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Indentation: A widely used technique for measuring mechanical properties

Indentation is one of the most widely used techniques of measuring mechanical properties of materials, especially for materials of small volume. In micro- or nano- scales, performing traditional tests such as the tension test and bending test becomes less feasible because of the nontrivial task of sample preparation. In contrast, by using the indentation technique, the difficulty of sample preparation may be dramatically reduced. On the other hand, indentation test is not a direct measurement and advanced mechanics analysis is needed to correlate the material properties with the indentation response. 

In an indentation test, a hard tip is pressed into a sample. The tip can be sharp or spherical. After the tip is removed, an impression is left. The hardness is defined as the indentation load divided by the projected area of impression. Moreover, by means of instrumental indentation testers, the indentation load and indentation depth can be continuously and simultaneously measured. Many models have been developed to extract the material properties from the recorded indentation load-depth curve, including the elastic modulus, yield stress, strain hardening coefficient, residual stress, fracture toughness, etc. 

Nowadays, indentation tests have received a lot of applications: indentation on bulk materials, on thin film/substrate systems, and on materials with micro- or nano- structures. Apart from measuring properties of metals, indentation is also used to probe the properties of visco-elasto-plastical materials. 

My work is in the indentation area and its novel applications. At Columbia, I have authored/co-authored 9 journal papers in this area (more are coming) and I will post some details of them in the follow-up posts. My work is sponsored by NSF.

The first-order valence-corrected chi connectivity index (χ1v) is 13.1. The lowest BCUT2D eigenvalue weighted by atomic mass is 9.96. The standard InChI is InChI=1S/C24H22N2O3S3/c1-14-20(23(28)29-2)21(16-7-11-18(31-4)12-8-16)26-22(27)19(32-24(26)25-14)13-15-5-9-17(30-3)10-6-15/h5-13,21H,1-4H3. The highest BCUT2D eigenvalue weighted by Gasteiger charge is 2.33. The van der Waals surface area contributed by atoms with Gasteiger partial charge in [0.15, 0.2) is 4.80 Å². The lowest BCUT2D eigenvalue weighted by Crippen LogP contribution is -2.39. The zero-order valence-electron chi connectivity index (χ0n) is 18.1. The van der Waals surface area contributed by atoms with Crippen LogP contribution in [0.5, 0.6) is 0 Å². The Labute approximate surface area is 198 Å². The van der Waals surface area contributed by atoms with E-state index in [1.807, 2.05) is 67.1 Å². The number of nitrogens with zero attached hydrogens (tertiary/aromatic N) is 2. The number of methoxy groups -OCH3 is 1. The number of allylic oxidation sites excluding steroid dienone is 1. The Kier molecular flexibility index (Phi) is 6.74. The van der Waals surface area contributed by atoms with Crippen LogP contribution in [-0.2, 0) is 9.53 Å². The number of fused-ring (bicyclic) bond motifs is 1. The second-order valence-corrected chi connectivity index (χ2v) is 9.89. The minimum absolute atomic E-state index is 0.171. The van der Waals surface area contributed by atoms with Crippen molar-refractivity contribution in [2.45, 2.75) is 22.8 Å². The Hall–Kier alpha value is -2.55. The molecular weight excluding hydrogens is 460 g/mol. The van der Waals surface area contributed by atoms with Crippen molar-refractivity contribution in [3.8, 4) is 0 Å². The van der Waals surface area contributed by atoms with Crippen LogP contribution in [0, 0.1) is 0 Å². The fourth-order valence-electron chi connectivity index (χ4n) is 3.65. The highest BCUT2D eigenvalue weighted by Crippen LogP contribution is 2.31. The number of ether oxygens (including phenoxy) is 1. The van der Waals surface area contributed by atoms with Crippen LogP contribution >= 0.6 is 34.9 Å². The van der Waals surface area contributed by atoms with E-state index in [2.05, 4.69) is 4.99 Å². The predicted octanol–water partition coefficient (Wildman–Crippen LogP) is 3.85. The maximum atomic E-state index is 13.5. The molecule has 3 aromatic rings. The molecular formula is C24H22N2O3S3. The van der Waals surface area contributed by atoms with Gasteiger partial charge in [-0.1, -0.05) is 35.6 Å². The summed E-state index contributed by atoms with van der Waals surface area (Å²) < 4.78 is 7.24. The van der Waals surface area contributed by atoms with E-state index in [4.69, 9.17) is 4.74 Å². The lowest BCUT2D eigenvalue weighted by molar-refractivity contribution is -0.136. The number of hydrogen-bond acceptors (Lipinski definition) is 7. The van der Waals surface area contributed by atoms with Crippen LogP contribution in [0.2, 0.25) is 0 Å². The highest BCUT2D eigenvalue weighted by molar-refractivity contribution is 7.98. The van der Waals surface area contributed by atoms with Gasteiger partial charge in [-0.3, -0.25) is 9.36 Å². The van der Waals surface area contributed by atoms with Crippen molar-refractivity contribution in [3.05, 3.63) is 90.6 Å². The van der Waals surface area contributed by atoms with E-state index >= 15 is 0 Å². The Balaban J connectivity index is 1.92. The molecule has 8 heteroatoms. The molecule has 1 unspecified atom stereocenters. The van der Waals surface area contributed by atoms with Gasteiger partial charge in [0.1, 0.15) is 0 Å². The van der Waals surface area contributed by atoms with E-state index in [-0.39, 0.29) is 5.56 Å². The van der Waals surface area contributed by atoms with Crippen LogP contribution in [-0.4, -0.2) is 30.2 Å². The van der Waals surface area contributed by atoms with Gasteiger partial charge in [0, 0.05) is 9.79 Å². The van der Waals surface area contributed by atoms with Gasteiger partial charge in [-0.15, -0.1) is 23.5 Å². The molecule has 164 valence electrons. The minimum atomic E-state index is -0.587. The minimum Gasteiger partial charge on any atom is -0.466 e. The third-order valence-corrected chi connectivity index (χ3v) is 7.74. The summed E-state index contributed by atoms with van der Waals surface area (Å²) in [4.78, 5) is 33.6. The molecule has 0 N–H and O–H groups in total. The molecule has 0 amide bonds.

Comments

Could you please post references to your papers?

Regards,

Bogdan

Thank you for your interest. My selected publications are listed below and discussions are welcome.

1. Xi Chen, Nagahisa Ogasawara, Manhong Zhao, Norimasa Chiba, On the uniqueness of measuring elastoplastic properties from indentation: the indistinguishable mystical materials. Journal of the Mechanics and Physics of Solids, 2007. in press. You may also refer to discussion at <http://imechanica.org/node/1222>
2. Manhong Zhao, Xi Chen, Nagahisa Ogasawara, Anghel Constantin Razvan, Norimasa Chiba, Dongyun Lee, Yong X. Gan, New sharp indentation method of measuring the elastic-plastic properties of compliant and soft materials using the substrate effect. Journal of Materials Research, 2006. 21(12): p. 3134-3151.
3. Manhong Zhao, Xi Chen, Jin Yan, Anette M. Karlsson, Determination of Uniaxial Residual Stress and Mechanical Properties by Instrumented Indentation. Acta Materialia, 2006. 54: p. 2823-2832.
4. Manhong Zhao, Nagahisa Ogasawara, Norimasa Chiba, Xi Chen, A New Approach to Measuring the Elastic-plastic Properties of Bulk Materials with Spherical Indentation. Acta Materialia, 2006. 54: p. 23-32.

ennio curto's picture

 

 Dear Manhong Zhao

I have a big dubbs than with this system you measure the residual stress in the metals,

 The instrumentthan you need is difficult to explain portable. The test result destructive becouse the loads apllied are enought hight.An other thing you can have the conpressive or tesnsile value of residual stress,Defenetly your instrumentation is good for measure the hardness and the elasic modules (Young's module) but don't resolve the residual stress mesurement NDT portable instrument and with batteries and not eletric cable than need a sorgent. Nothing new.

Best REgards

Ennio Curto

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